Highland dress in modern form is not a "costume" but Scottish National Dress in the same sense as Native Americans, Norwegians, Nigerians, Ukranians or Korreans in the United States have each their own National Dress.
When Highland dress is re-designed in an attempt at historical reproduction it ceases to be Scottish National Dress and becomes costume.
Scottish National dress can be worn to a wedding or funeral or to an official event without your being considered a 'movie extra' or a Halloween 'trick or treater'.
This does not mean that wearing costume is wrong or that National Dress is right, but it means that the difference must be clearly understood if the use of either is to be appropriate.
This is particularly important if Scottish National Dress is to survive and not fragment into a plethora of individualist's variations and die. Despite a brief but highly inefficient banning of Highland dress in the third quarter of the 18th century, it continued to be worn, particularly in the Highland regiments of the British army, and modern Highland dress is the on-going result of continuing evolution since very early times. This is a tradition worth cherishing.
An excellent and authoritative book has been written on Campbell tartans and every Campbell family should have one in their reference library. The Campbell tartan authorized by the Chief as appropriate for all of Clan Campbell is known in the clan as Campbell tartan and in the trade by various names; "ancient Campbell", "Black Watch", "ancient Black Watch". The colors are ONLY green, black and blue. The shades or tones of the colors may vary from different weavers but the choice of these is a matter for your taste.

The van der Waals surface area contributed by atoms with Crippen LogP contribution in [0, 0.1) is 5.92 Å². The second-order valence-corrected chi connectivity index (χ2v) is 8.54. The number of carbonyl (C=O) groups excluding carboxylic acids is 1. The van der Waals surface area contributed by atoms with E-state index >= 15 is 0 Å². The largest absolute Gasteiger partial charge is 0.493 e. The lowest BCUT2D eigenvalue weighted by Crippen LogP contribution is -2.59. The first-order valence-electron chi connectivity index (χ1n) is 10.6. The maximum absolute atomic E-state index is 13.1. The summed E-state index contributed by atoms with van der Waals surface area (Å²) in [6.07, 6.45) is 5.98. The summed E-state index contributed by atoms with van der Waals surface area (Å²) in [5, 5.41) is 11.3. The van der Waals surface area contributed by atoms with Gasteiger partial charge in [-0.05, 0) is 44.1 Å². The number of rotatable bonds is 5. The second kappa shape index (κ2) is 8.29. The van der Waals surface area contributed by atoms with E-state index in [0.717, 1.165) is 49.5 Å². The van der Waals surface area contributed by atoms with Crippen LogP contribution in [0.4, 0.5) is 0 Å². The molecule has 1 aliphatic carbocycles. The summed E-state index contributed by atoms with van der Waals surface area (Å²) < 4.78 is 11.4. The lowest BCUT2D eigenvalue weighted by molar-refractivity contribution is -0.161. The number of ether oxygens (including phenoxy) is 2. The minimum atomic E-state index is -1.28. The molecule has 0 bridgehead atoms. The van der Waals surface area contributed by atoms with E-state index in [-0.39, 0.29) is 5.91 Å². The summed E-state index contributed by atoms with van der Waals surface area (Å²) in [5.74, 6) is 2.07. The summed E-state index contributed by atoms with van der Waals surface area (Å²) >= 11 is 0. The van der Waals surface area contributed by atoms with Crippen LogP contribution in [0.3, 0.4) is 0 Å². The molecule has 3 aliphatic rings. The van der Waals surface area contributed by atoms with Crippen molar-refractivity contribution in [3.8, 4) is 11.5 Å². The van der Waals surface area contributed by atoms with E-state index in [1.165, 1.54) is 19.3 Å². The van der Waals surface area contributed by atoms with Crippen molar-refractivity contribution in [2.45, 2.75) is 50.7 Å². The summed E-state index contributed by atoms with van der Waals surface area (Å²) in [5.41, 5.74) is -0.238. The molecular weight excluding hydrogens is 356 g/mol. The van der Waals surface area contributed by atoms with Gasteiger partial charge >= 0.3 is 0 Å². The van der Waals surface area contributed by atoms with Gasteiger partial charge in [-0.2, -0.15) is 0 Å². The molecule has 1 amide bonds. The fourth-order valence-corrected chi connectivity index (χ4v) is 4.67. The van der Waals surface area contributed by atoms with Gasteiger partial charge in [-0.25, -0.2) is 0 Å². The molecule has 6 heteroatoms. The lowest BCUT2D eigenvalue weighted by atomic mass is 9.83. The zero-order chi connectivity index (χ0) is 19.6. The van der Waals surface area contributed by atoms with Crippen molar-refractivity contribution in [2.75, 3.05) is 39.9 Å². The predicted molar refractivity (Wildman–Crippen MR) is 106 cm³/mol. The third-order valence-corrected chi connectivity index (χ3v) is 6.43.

Almost all published books on Scottish clans and Tartans, with the exception of the second edition of that by the late Sir Ian Moncreiffe, have errors in their illustrations for Clan Campbell. The confusion results from asking the weavers instead of the Chiefs about which is their clan's tartan.
There are other specific tartans authorized for descendants of the Loudoun, Breadalbane and Cawdor branches of Clan Campbell. The trade has not created the same deliberate or thoughtless confusion about these, although they may be hard to find.
"Argyle", with white and yellow lines, and "Dress", with areas of white, are NOT AUTHORIZED tartans, although the Argyle is heavily promoted by the trade. Those who already possess non-authorized tartans should not hesitate to wear them. However if innocently stuck with those, you may like to wear a tie, plaid or scarf of authorized tartan so as to show your loyalty to the authority of Clan Campbell and in order to be able to show others the right tartan to buy. That is for you to choose.
Please visit Clan Campbell Tartans for detailed information on the correct tartans. Also, a number of members of the Clan Campbell Society (North America) Executive Council are very knowledgeable in tartans history and welcome the opportunity to assist new Clan Campbell kilt and tartan buyers in making the correct choices.